The Iowa decision in Nolte is sufficient to indicate that this rule would be adopted in Iowa. In that case, the court said that the privilege applied to any person whose duty to the chief recipient allowed them to know of the communication. Lauretta Cimijotti's communication could not remain secret and privileged if those who collaborated it must state what it was that they collaborated. The court in the Swenson case, supra, stated that the communication must be penitential in character as to the person making the communication, but in that case this was dicta. Other cases such as the Nolte case and Mullen v. United States, 105 U.S. App.D.C. 25, 263 F.2d 275, have used broader language. The four conditions on which the privilege rests were set out in that case:

"(1) The communications must originate in a confidence that they will not be disclosed;
"(2) This element of confidentiality must be essential to the full and satisfactory maintenance of the relation between the parties;
"(3) The relation must be one which in the opinion of the community ought to be sedulously fostered; and
"(4) The injury that would inure to the relation by the disclosure of the communications must be greater than the benefit thereby gained for the correct disposal of litigation."

See also 58 American Jurisprudence, Section 532, which states: "And so it has been held that the communications protected are limited to such as are penitential in their character, or are made to clergymen in obedience to some supposed religious duty or obligation."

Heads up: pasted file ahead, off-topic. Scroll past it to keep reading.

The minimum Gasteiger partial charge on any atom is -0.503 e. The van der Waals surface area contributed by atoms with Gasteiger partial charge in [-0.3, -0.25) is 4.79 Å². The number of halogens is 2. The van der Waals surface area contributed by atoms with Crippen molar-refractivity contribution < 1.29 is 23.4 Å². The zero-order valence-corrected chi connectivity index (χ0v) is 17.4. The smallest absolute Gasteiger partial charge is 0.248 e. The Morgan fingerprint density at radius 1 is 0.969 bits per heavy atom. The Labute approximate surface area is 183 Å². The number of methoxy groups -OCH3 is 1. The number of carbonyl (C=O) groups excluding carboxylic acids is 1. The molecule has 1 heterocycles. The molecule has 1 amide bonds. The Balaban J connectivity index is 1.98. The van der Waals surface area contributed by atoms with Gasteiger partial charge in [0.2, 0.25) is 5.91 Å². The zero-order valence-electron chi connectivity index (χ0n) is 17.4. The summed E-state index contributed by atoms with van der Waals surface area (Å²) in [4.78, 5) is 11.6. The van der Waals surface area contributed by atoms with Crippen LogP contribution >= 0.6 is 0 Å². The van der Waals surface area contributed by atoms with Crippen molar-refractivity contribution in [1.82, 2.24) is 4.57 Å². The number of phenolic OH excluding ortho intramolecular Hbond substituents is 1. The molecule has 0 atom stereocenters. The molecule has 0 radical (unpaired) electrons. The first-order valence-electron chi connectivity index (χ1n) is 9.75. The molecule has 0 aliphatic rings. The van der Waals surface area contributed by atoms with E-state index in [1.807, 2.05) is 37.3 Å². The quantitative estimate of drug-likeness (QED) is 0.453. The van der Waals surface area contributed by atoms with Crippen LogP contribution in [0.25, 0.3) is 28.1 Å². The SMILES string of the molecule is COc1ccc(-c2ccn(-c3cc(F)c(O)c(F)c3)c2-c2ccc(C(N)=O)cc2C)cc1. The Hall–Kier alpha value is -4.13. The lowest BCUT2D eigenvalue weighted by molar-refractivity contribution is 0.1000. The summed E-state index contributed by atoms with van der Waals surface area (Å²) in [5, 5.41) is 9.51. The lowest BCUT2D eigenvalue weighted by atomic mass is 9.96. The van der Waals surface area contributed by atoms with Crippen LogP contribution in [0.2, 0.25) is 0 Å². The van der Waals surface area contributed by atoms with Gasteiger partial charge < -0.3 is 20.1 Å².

It seems clear also that in Boyles v. Cora, 232 Iowa 822, 6 N.W.2d 401, the court did not make penitential character a requirement of the privilege. (Observations were held privileged.) In In re Schaeffer's Estate, 52 Dauph. Co. 45, the opposite result was reached. This indicates a split of authority as to whether a penitential character is a necessary condition of the privilege.

The court in Mullen v. United States, supra, made it clear that secrecy by the recipient is not a condition of the privilege. The court there felt that this privilege did exist under the common law, and that when reason and experience call for the recognition of the privilege, the dead hand of the common law will not restrain such recognition. The cases on this privilege are not unduly numerous. However, a number of cases say that a person should be able to seek religious or spiritual advice, aid or comfort and it should be privileged. See the cases cited in 97 C.J.S. Witnesses § 263. Also In re Swenson, supra.

A witness is not required to disclose the communication to enable the court to determine whether it is privileged, and before directing the witness to answer, the court should be satisfied, from the facts and circumstances leading *626 up to the communication, that the witness is mistaken in making the claim of privilege. In re Swenson, supra. Also the fact that the priests are sworn to secrecy has influenced the courts in determining that the communication is privileged. Mullen v. United States, supra. The priests would be subjected to infamy and disgrace if they disclosed communications which they have sworn to keep secret. See Wigmore on Evidence, section 2255, for a discussion of infamy and disgrace as a basis for the privilege.


The second reason for not requiring the questions in issue to be answered is that Rule 26(b) requires the answers to be relevant to the proceedings. This rule does state that if the testimony sought appears reasonably calculated to lead to the discovery of admissible evidence, it is discoverable. This may be the basis of some of the statements by courts that the word "relevant" in Rule 26(b) should be given a liberal interpretation. In Cooper v. Stender, D.C., 30 F.R.D. 389, the court said:

"It is our view that the phrase `relevant to the subject matter' contemplates either evidence to be introduced at the trial or information that may lead to the discovery of evidence to be used at the trial."